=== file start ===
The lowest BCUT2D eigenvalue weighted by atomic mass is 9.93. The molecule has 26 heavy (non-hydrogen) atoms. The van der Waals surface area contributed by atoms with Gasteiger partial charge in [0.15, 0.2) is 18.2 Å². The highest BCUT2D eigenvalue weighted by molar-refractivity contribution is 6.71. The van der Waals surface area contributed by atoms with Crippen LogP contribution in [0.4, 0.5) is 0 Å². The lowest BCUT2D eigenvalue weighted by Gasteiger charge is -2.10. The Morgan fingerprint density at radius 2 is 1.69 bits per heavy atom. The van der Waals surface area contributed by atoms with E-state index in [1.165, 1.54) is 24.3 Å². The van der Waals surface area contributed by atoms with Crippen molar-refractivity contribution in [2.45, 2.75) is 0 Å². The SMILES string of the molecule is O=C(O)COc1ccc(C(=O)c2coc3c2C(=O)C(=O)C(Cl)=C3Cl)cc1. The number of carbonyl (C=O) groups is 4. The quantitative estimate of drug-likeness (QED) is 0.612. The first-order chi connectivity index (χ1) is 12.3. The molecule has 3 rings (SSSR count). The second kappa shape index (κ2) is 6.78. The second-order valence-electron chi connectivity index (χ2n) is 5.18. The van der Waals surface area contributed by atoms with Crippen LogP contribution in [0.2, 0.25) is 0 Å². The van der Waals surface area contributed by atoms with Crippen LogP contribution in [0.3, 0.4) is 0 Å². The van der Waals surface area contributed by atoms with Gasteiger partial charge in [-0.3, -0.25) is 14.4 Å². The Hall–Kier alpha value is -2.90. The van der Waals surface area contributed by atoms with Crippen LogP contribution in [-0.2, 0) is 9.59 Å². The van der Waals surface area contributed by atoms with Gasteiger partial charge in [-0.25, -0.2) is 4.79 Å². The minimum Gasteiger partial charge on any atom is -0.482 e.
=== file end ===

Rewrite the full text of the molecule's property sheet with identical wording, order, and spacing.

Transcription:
The lowest BCUT2D eigenvalue weighted by atomic mass is 9.93. The molecule has 26 heavy (non-hydrogen) atoms. The van der Waals surface area contributed by atoms with Gasteiger partial charge in [0.15, 0.2) is 18.2 Å². The highest BCUT2D eigenvalue weighted by molar-refractivity contribution is 6.71. The van der Waals surface area contributed by atoms with Crippen LogP contribution in [0.4, 0.5) is 0 Å². The lowest BCUT2D eigenvalue weighted by Gasteiger charge is -2.10. The Morgan fingerprint density at radius 2 is 1.69 bits per heavy atom. The van der Waals surface area contributed by atoms with E-state index in [1.165, 1.54) is 24.3 Å². The van der Waals surface area contributed by atoms with Crippen molar-refractivity contribution in [2.45, 2.75) is 0 Å². The SMILES string of the molecule is O=C(O)COc1ccc(C(=O)c2coc3c2C(=O)C(=O)C(Cl)=C3Cl)cc1. The number of carbonyl (C=O) groups is 4. The quantitative estimate of drug-likeness (QED) is 0.612. The first-order chi connectivity index (χ1) is 12.3. The molecule has 3 rings (SSSR count). The second kappa shape index (κ2) is 6.78. The second-order valence-electron chi connectivity index (χ2n) is 5.18. The van der Waals surface area contributed by atoms with Crippen LogP contribution in [0.2, 0.25) is 0 Å². The van der Waals surface area contributed by atoms with Crippen LogP contribution in [0.3, 0.4) is 0 Å². The van der Waals surface area contributed by atoms with Gasteiger partial charge in [-0.3, -0.25) is 14.4 Å². The Hall–Kier alpha value is -2.90. The van der Waals surface area contributed by atoms with Crippen LogP contribution in [-0.2, 0) is 9.59 Å². The van der Waals surface area contributed by atoms with Gasteiger partial charge in [-0.25, -0.2) is 4.79 Å². The minimum Gasteiger partial charge on any atom is -0.482 e.